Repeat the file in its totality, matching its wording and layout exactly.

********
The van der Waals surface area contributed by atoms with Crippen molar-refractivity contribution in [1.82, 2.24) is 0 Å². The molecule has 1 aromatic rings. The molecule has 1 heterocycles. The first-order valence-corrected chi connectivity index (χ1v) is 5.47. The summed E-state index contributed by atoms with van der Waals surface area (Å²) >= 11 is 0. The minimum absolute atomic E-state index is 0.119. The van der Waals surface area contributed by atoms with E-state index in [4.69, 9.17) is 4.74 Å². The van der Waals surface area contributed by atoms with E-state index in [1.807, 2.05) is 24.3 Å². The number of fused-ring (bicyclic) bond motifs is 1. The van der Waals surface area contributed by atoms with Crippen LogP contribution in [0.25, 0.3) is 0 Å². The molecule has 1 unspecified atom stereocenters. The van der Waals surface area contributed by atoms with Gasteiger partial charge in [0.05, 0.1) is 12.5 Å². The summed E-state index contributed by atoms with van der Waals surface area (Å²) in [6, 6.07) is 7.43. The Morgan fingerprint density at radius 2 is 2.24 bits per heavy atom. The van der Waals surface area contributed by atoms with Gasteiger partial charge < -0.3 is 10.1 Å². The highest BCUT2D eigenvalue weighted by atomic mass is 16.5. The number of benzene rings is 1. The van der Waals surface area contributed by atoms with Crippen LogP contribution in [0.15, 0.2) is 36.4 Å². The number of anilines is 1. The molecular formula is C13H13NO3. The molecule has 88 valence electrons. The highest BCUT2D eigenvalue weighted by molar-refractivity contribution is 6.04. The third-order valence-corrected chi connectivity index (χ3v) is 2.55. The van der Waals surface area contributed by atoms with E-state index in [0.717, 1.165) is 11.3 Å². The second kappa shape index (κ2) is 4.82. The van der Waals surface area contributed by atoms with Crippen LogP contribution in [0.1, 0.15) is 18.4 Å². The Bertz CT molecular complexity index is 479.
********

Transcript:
The van der Waals surface area contributed by atoms with Crippen molar-refractivity contribution in [1.82, 2.24) is 0 Å². The molecule has 1 aromatic rings. The molecule has 1 heterocycles. The first-order valence-corrected chi connectivity index (χ1v) is 5.47. The summed E-state index contributed by atoms with van der Waals surface area (Å²) >= 11 is 0. The minimum absolute atomic E-state index is 0.119. The van der Waals surface area contributed by atoms with E-state index in [4.69, 9.17) is 4.74 Å². The van der Waals surface area contributed by atoms with E-state index in [1.807, 2.05) is 24.3 Å². The number of fused-ring (bicyclic) bond motifs is 1. The van der Waals surface area contributed by atoms with Crippen LogP contribution in [0.25, 0.3) is 0 Å². The molecule has 1 unspecified atom stereocenters. The van der Waals surface area contributed by atoms with Gasteiger partial charge in [0.05, 0.1) is 12.5 Å². The summed E-state index contributed by atoms with van der Waals surface area (Å²) in [6, 6.07) is 7.43. The Morgan fingerprint density at radius 2 is 2.24 bits per heavy atom. The van der Waals surface area contributed by atoms with Gasteiger partial charge < -0.3 is 10.1 Å². The highest BCUT2D eigenvalue weighted by atomic mass is 16.5. The number of benzene rings is 1. The van der Waals surface area contributed by atoms with Crippen LogP contribution in [0.15, 0.2) is 36.4 Å². The number of anilines is 1. The molecular formula is C13H13NO3. The molecule has 88 valence electrons. The highest BCUT2D eigenvalue weighted by molar-refractivity contribution is 6.04. The third-order valence-corrected chi connectivity index (χ3v) is 2.55. The van der Waals surface area contributed by atoms with E-state index in [0.717, 1.165) is 11.3 Å². The second kappa shape index (κ2) is 4.82. The van der Waals surface area contributed by atoms with Crippen LogP contribution in [0.1, 0.15) is 18.4 Å². The Bertz CT molecular complexity index is 479.